I wonder how many of you have ever kept a diary. A secret place to write down your thoughts and inner musings or just somewhere to record what you did each day. You probably started on 1st January, tried really hard for a week, got a bit bored, missed a day out, then gave up before February started. Or maybe you lasted a bit longer. If you're the sort of person who can write a daily blog, you're probably the sort of person who can keep a diary.
I started writing a diary on January 1st 1977. It was a Puffin Club diary I'd got for Christmas, only three inches by four, with a red cover and a tiny biro stuffed down the spine. I duly filled in the Personal Particulars at the front and started to chronicle my life. I wrote in code so that nobody else in my family would be able to read what I'd written (well not easily anyway, I hope). There were only ten short lines to fill in each day so I recorded a few edited highlights and little more. Many of my early comments are now too cryptic for me to unravel, but it's fascinating to look back to my first year at secondary school, to remember what my life used to be like and to watch myself developing.
I started writing a diary on January 1st 1977, and I carried on. It survived into February 1977 without me slipping up, I logged religiously through the summer and my next Puffin diary arrived the following Christmas. I moved up to a small Letts in 1980, then a bigger volume in 1981 so I could write about things in a little more detail rather than just listing them. It still wasn't an enormous diary so most of my university days aren't recorded in quite as much detail as I might like. I upsized again in 1986, reaching a point where I probably spent far too long writing about unnecessary minutiae just to fill the space. Odd how you only really have time to write a regular diary when your life isn't quite full enough to be worth regularly writing about.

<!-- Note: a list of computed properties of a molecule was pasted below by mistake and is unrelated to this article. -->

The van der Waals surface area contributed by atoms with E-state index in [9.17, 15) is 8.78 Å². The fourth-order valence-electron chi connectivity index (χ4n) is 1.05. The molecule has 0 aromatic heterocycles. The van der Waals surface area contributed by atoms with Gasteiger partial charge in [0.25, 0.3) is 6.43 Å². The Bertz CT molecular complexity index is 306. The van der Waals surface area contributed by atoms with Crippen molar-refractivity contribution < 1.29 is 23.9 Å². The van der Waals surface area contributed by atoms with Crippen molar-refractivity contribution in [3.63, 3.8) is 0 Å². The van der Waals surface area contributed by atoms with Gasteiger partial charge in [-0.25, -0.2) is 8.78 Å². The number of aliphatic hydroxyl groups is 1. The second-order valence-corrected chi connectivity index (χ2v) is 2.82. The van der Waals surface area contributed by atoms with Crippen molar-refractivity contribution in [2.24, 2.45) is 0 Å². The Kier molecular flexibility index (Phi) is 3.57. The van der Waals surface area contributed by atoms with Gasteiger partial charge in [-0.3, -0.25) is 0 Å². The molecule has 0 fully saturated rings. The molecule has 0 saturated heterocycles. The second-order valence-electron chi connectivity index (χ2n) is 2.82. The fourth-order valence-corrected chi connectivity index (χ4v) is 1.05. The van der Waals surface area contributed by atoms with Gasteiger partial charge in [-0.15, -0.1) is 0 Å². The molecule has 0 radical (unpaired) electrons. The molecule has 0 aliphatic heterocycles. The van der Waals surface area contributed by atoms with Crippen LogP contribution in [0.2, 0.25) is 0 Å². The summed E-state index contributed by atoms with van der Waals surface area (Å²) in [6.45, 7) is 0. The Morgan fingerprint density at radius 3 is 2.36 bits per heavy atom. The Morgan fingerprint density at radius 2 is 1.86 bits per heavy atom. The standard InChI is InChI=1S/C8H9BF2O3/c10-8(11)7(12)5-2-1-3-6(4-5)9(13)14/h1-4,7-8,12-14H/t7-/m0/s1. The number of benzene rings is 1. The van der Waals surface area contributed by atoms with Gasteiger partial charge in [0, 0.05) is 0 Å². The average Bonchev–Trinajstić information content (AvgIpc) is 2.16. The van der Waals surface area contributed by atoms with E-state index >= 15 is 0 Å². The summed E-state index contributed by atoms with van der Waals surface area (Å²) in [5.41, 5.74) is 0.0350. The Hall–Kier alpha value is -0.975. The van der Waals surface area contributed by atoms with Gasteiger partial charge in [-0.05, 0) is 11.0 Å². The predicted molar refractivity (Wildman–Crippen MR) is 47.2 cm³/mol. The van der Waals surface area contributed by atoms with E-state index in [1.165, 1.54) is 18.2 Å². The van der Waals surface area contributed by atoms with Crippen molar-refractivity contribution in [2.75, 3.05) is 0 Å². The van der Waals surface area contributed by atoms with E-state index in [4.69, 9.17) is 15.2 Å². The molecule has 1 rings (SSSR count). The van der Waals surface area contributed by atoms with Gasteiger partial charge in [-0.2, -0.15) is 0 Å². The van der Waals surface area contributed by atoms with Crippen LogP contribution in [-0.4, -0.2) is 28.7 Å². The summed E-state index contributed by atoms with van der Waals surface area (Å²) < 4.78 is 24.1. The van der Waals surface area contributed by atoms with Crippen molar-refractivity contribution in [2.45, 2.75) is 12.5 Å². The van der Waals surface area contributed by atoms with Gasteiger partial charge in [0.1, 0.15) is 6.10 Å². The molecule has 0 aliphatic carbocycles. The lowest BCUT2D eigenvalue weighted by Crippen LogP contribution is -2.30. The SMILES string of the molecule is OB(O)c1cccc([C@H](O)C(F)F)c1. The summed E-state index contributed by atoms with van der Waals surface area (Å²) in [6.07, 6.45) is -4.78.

I started writing a diary on January 1st 1977, and I never stopped. I still write my diary every night before I go to bed (you can tell I'm single can't you?), except if I'm knackered or busy when I write it up the following day. I've never missed a day out either. There's not one gap, not one day's memories blanked, not one day where I thought "Ah stuff it, I can't be bothered to write about today." Which is bloody impressive actually. I can look back at any day in the last 27½ years and see what I was doing, what I was thinking, and probably what I had for lunch. It's more factual than emotional, more descriptive than confessional, but that's just a reflection of my personality. And it's all for personal consumption only. I have no eye on publication or posterity, so there are a few frank and honest chunks I hope nobody else ever reads.
I started writing a diary on January 1st 1977, and today is the 10000th day I shall write an entry. Ten thousand entries, that's a hell of a lot of writing. By my calculations that's about five million words, which is six times as long as the Bible (and to me at least six hundred times as interesting). It's taken approximately six months to write too, which is a bit scary. And I guess it's been good practice for daily blogging, even if a blog presents a different, less personal, more guarded face to the world.
To celebrate my "ten-thousand days" milestone, I thought I'd share some choice extracts from my diary with you. Just a few snapshots you understand, edited highlights for a wider-than-intended audience. Plus I'll chuck in a running commentary to explain a little of what was going on at the time. You can read Day 1, Day 1000 and Day 2000 today, and every thousandth day thereafter over the next couple of days. Samuel Pepys it ain't.